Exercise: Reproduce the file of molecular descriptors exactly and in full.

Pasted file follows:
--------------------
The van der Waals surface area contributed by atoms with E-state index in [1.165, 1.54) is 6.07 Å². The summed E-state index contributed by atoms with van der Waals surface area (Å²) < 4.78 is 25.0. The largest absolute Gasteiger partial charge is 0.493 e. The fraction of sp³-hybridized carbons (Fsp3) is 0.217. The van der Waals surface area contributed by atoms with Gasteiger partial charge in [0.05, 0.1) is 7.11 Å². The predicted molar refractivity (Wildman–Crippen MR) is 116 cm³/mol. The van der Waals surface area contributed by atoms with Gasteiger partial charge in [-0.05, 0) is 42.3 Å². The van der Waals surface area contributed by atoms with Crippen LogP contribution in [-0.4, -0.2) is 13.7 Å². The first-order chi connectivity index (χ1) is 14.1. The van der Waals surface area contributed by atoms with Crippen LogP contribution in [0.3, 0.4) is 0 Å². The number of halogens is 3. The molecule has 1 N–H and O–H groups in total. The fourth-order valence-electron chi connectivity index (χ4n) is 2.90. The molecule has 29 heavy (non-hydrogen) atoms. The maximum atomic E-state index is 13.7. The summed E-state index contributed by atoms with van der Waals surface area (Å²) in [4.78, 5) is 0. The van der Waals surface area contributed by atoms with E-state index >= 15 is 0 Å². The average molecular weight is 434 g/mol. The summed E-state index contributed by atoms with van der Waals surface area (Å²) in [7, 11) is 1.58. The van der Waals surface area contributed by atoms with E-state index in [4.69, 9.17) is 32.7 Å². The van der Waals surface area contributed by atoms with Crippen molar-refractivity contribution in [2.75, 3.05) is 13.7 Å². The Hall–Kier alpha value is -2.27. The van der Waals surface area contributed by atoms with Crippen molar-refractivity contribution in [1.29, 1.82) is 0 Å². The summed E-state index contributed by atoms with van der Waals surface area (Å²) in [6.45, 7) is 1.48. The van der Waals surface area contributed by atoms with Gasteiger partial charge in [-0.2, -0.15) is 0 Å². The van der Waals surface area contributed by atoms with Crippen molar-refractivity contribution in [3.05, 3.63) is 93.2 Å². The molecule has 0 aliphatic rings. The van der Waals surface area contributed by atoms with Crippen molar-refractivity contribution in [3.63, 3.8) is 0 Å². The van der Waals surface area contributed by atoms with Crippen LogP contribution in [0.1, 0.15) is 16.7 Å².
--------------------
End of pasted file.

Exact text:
The van der Waals surface area contributed by atoms with E-state index in [1.165, 1.54) is 6.07 Å². The summed E-state index contributed by atoms with van der Waals surface area (Å²) < 4.78 is 25.0. The largest absolute Gasteiger partial charge is 0.493 e. The fraction of sp³-hybridized carbons (Fsp3) is 0.217. The van der Waals surface area contributed by atoms with Gasteiger partial charge in [0.05, 0.1) is 7.11 Å². The predicted molar refractivity (Wildman–Crippen MR) is 116 cm³/mol. The van der Waals surface area contributed by atoms with Gasteiger partial charge in [-0.05, 0) is 42.3 Å². The van der Waals surface area contributed by atoms with Crippen LogP contribution in [-0.4, -0.2) is 13.7 Å². The first-order chi connectivity index (χ1) is 14.1. The van der Waals surface area contributed by atoms with Crippen LogP contribution in [0.3, 0.4) is 0 Å². The number of halogens is 3. The molecule has 1 N–H and O–H groups in total. The fourth-order valence-electron chi connectivity index (χ4n) is 2.90. The molecule has 29 heavy (non-hydrogen) atoms. The maximum atomic E-state index is 13.7. The summed E-state index contributed by atoms with van der Waals surface area (Å²) in [4.78, 5) is 0. The van der Waals surface area contributed by atoms with E-state index >= 15 is 0 Å². The average molecular weight is 434 g/mol. The summed E-state index contributed by atoms with van der Waals surface area (Å²) in [7, 11) is 1.58. The van der Waals surface area contributed by atoms with E-state index in [4.69, 9.17) is 32.7 Å². The van der Waals surface area contributed by atoms with Crippen molar-refractivity contribution in [2.75, 3.05) is 13.7 Å². The Hall–Kier alpha value is -2.27. The van der Waals surface area contributed by atoms with Crippen molar-refractivity contribution in [1.29, 1.82) is 0 Å². The summed E-state index contributed by atoms with van der Waals surface area (Å²) in [6.45, 7) is 1.48. The van der Waals surface area contributed by atoms with Gasteiger partial charge in [-0.2, -0.15) is 0 Å². The van der Waals surface area contributed by atoms with Crippen molar-refractivity contribution in [3.05, 3.63) is 93.2 Å². The molecule has 0 aliphatic rings. The van der Waals surface area contributed by atoms with Crippen molar-refractivity contribution in [3.63, 3.8) is 0 Å². The van der Waals surface area contributed by atoms with Crippen LogP contribution in [0.1, 0.15) is 16.7 Å².